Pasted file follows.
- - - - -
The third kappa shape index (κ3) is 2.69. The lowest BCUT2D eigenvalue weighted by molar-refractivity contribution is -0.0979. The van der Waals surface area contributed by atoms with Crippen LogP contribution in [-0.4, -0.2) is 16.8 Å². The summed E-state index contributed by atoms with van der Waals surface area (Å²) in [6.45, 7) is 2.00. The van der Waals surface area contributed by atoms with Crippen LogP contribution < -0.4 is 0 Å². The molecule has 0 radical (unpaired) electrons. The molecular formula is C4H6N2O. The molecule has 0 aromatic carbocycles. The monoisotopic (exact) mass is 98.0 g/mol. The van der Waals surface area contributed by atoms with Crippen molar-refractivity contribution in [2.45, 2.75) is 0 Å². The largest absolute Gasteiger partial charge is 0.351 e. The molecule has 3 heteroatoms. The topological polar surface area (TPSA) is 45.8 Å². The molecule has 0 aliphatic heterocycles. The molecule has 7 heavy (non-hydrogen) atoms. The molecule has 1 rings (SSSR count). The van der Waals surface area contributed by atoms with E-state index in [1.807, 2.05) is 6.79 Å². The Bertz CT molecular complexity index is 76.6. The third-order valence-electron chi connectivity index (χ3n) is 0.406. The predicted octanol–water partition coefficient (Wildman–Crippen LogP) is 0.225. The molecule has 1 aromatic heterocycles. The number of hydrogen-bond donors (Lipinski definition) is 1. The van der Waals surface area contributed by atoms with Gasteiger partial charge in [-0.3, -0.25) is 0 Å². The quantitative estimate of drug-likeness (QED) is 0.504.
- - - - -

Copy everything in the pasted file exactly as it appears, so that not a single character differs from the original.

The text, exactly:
The third kappa shape index (κ3) is 2.69. The lowest BCUT2D eigenvalue weighted by molar-refractivity contribution is -0.0979. The van der Waals surface area contributed by atoms with Crippen LogP contribution in [-0.4, -0.2) is 16.8 Å². The summed E-state index contributed by atoms with van der Waals surface area (Å²) in [6.45, 7) is 2.00. The van der Waals surface area contributed by atoms with Crippen LogP contribution < -0.4 is 0 Å². The molecule has 0 radical (unpaired) electrons. The molecular formula is C4H6N2O. The molecule has 0 aromatic carbocycles. The monoisotopic (exact) mass is 98.0 g/mol. The van der Waals surface area contributed by atoms with Crippen molar-refractivity contribution in [2.45, 2.75) is 0 Å². The largest absolute Gasteiger partial charge is 0.351 e. The molecule has 3 heteroatoms. The topological polar surface area (TPSA) is 45.8 Å². The molecule has 0 aliphatic heterocycles. The molecule has 7 heavy (non-hydrogen) atoms. The molecule has 1 rings (SSSR count). The van der Waals surface area contributed by atoms with E-state index in [1.807, 2.05) is 6.79 Å². The Bertz CT molecular complexity index is 76.6. The third-order valence-electron chi connectivity index (χ3n) is 0.406. The predicted octanol–water partition coefficient (Wildman–Crippen LogP) is 0.225. The molecule has 1 aromatic heterocycles. The number of hydrogen-bond donors (Lipinski definition) is 1. The van der Waals surface area contributed by atoms with Gasteiger partial charge in [-0.3, -0.25) is 0 Å². The quantitative estimate of drug-likeness (QED) is 0.504.